Well. Cool. Five stories I read in fandoms I have never been a part of.
Goodnight, Moon by Yahtzee. Joan of Arcadia/The Day After Tomorrow. I ended up emailing this one to a friend who isn't fannish to explain the crying. Let's not talk about the crying. More, let's talk about the hope. This is one show that I vague, vaguely knew the premise of, and one movie that at the time I had never seen. And it's still one of the most powerful stories I've read in my life, and every time I read it is just like the first time. I won't say theme or universal struggle or you know, tone. I'll say that it explores one of my favorite things in stories, why I read--what makes us human. What makes a family. And the sacrifices we make to keep those things.
A Hundred Years Ago by trifles. Wendy and Peter. This one I printed out and gave to my mom. It's the story of the boy before he became Captain Hook. It's rich and stylish and atmospheric and utterly, utterly breathtaking. It broke my heart. It gave the story of Peter Pan something more, something deeper and darker and sadder. And I love it every time I re-read.
Iolokus by MustangSally and RivkaT. X-Files. Link to the first. I love this series. I mean, I just--I sit down and re-read the entire thing every so often. It's plotty with fantastic character. It's *very* plotty with fantastic character. It's--did I mention plot? I cannot emphasize enough, plot. A fantastic, X-Filey, twisty, amazing plot through five novels. I can't even begin to count how much I love this story and everything in it. It's magnificent. It's huge and sprawling and almost a week of reading and it's everything that X-Files was and could have been and a part of me wishes it could have been. Amazing.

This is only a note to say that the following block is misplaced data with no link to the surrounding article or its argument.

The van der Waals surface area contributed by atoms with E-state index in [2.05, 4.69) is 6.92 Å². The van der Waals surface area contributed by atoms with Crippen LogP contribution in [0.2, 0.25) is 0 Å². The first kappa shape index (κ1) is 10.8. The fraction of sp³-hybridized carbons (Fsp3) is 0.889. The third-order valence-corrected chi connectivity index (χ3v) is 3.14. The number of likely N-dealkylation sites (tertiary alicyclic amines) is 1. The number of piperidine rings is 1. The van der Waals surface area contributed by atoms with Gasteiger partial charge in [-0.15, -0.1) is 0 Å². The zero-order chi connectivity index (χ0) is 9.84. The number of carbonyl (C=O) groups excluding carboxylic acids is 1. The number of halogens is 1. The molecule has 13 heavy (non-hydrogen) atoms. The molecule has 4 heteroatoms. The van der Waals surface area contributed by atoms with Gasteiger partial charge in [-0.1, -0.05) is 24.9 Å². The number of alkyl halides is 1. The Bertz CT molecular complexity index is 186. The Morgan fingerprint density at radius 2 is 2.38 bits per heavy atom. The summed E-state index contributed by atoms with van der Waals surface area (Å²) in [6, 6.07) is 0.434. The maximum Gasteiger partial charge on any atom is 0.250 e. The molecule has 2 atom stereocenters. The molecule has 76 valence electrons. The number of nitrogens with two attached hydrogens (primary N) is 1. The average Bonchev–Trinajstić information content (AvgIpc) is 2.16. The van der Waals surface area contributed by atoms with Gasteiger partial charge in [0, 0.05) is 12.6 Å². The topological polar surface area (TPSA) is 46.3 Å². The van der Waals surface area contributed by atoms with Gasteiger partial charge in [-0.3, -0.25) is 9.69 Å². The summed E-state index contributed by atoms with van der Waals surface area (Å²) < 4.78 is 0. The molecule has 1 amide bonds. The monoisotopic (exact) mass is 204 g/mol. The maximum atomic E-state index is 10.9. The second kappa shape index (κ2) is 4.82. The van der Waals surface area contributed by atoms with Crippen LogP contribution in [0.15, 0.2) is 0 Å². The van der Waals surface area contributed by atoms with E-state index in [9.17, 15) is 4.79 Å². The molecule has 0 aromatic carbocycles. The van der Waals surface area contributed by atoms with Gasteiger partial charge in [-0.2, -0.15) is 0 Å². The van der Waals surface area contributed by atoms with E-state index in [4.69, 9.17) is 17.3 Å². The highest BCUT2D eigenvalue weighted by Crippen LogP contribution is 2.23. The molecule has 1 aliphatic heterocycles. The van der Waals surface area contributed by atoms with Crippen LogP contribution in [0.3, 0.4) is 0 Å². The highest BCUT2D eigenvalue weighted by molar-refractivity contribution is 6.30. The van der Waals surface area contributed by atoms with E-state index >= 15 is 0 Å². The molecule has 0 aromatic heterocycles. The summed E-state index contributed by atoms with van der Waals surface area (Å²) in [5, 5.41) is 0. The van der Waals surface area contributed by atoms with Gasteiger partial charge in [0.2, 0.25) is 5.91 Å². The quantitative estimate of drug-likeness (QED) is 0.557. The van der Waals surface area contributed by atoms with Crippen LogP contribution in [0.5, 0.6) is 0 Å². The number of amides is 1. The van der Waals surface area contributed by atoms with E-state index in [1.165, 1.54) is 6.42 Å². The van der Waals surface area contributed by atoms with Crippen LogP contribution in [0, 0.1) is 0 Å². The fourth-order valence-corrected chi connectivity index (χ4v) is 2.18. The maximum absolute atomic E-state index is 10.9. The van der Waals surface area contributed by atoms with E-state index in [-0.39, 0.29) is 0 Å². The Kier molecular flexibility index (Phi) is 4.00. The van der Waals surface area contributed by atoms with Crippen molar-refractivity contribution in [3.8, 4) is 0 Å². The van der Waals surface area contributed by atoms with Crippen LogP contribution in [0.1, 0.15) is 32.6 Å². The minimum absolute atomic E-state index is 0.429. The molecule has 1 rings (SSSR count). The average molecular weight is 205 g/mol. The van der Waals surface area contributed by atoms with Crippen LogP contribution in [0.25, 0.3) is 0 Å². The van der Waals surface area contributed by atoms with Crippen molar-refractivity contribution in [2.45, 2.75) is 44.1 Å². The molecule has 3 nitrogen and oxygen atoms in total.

Nightblooming Heartsease by julad. Harry Potter. I broke my own heart reading it and re-read it every so often to just--wallow in it. It's breathtaking and painful and hopeful. It's (somewhat) contradicted by current Harry Potter canon, but it stands the test of time in the characters, the world she built for them, around them, the war they fought with Voldemort. I have to space out my re-reads, but it's always worth the ache after. Always.
The Tale of the Shining Price by illuferret. Harry Potter. I--hmm. I can't explain this one. It's thick and heavy and very, very rigid stylistically. It's not quite Harry Potter, less vivid, and more intense. Almost four years ago after reading it I said I'd remember this story when I forgot what I'd written that year. It's true. I don't even remember what fandom I was in when I read this, but I remember reading this, and loving it, and hurting with it, too.